- Common Name
- scarlet ibis
- Genus Species
- Eudocimus (famous) ruber (red)
- These birds are scarlet except for their black wing tips. The bill is long, thin and curved downward and the neck is long and slender. Their legs are long with partially webbed feet. The juveniles are a dull, grayish brown.
- 75 cm (30 in.); wingspan 30 cm (1 ft)
- 1.35 kg (3 lbs.)
- Crustaceans, mollusks, fish, insects, frogs, and small snakes
- 19 to 23 days;
- Clutch Size
- 3 to 5 eggs
- Fledging Duration
- 39 to 45 days
- Sexual Maturity
- 4 to 5 years
- Life Span
- Up to 20 years
- This species has a very large range in Argentina, Brazil, Colombia, French Guiana, Guyana, Suriname, Trinidad and Tobago, and Venezuela.
- Mud flats, estuaries, shorelines, and shallow bays
- The total population is very large with at least 10,000 mature individuals. The population is decreasing but is not severely fragmented .
- IUCN: Least Concern
CITES: Appendix II
USFWS: Not listed
The scarlet Ibis has a curved, slender bill that they use to probe into shallow water, mud or grass when foraging.
As with flamingos, the brilliant red color of the scarlet ibis comes from carotene found in the crustaceans on which it feeds.
The scarlet ibis is a gregarious bird, living, traveling, and breeding in flocks. In flight, ibises form diagonal lines or V-formations. This formation decreases wind resistance for trailing birds. When the leader of the pack tires, it falls to the back of the formation and another ibis takes its place at the front.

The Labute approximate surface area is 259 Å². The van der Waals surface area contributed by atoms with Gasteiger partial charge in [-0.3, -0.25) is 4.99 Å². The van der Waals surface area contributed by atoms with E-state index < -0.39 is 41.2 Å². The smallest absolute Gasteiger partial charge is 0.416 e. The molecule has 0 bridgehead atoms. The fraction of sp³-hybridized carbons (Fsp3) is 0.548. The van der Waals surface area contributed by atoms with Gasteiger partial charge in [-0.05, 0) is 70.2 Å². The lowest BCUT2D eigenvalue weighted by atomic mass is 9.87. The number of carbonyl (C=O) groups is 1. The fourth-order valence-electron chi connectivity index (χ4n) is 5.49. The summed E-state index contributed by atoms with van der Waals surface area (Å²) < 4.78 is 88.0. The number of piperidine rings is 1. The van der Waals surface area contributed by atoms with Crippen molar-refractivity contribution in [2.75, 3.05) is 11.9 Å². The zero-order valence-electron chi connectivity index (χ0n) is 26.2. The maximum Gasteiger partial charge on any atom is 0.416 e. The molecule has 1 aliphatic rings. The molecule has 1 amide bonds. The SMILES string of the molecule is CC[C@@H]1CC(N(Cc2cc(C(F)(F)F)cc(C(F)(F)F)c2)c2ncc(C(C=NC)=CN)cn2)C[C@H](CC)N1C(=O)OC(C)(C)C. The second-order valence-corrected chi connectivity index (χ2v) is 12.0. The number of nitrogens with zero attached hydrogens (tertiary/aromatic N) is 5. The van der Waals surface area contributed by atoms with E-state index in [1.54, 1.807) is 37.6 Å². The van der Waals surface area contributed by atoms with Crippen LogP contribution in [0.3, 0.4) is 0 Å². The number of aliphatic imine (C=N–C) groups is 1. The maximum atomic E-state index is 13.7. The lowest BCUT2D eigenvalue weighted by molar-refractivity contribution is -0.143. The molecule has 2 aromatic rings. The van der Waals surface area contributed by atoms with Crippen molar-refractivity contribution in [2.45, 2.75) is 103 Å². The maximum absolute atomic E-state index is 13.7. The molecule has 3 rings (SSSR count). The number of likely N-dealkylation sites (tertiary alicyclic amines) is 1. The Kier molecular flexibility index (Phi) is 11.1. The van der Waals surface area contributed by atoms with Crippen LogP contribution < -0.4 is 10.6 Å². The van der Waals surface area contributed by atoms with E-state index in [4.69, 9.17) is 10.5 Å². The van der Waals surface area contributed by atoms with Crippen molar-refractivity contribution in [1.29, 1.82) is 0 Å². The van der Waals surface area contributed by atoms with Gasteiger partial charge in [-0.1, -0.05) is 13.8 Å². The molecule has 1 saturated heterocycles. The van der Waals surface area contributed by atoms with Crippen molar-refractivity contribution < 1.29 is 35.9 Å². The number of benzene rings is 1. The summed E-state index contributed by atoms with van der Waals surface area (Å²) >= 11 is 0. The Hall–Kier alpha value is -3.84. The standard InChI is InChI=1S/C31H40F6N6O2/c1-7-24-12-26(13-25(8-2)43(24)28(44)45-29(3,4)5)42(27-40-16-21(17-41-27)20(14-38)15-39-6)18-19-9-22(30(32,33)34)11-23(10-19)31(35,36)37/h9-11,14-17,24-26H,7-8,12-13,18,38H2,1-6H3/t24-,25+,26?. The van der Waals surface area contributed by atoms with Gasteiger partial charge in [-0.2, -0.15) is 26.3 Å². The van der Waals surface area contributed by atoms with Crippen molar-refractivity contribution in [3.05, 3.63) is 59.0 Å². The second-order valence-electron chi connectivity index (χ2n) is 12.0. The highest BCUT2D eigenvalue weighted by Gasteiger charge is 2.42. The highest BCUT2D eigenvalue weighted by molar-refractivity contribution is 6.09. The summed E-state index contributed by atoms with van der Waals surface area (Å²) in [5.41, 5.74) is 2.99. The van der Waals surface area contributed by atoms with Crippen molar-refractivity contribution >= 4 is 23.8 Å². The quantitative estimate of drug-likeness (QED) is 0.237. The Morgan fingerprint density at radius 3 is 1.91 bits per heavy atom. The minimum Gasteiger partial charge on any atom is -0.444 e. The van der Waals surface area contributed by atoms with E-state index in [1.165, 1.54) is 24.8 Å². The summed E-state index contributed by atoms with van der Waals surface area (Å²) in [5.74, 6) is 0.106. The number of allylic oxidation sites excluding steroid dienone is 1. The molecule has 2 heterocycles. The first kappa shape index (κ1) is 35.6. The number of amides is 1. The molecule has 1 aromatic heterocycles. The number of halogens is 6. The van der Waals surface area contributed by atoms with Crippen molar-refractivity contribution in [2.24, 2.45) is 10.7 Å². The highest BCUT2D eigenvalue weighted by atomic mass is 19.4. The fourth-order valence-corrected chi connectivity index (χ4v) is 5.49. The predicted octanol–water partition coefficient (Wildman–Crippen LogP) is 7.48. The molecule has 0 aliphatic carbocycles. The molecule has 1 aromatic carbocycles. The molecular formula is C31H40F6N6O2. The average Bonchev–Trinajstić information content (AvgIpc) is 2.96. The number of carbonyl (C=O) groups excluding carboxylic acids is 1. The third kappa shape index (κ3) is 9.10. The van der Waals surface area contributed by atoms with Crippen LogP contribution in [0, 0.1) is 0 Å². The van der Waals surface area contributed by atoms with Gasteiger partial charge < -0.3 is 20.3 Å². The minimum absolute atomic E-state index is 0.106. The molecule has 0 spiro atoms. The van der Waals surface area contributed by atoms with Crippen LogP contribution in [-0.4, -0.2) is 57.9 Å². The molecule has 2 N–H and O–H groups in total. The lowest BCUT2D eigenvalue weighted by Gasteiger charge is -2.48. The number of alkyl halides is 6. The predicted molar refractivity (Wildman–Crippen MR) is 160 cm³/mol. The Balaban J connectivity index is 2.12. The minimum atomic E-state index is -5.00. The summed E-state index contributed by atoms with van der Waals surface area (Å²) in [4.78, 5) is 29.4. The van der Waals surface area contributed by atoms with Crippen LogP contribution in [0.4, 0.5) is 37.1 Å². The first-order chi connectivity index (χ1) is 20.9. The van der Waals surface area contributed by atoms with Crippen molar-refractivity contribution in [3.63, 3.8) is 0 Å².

These birds are rather quiet, only grunting or croaking on breeding grounds.
Both the male and female take turns in guarding the nest site until the chicks are large enough to defend themselves. In addition, both parents help feed the chicks.
Ibises are an ancient lineage with fossil records going back 60 million years.
The scarlet ibis is the national bird of Trinidad and Tobago.
Ecology and Conservation
Habitat destruction, poaching, and insecticides have caused the decline of several ibis species.
These birds are not only scavengers, but also feed on insects. This natural adaptability to different food sources ensures its success as a species.
Because of their role in helping to control crop pests, they are very valuable to farmers.
Occasionally, these birds are hunted for food. Their appealing taste is perhaps due to their preference for crabs and other crustaceans.
Gotch, A.F. Birds - Their Latin Names Explained. Poole, Dorst: Blandford Press, 1981.
Perrins, Dr. Christopher. Birds: Their Life, Their Ways, Their World. New York: The Reader's Digest Association, Inc., 1979.
BirdLife International. 2016. Eudocimus ruber. The IUCN Red List of Threatened Species 2016: e.T22697415A93612751. http://dx.doi.org/10.2305/IUCN.UK.2016-3.RLTS.T22697415A93612751.en. Downloaded on 21 December 2018.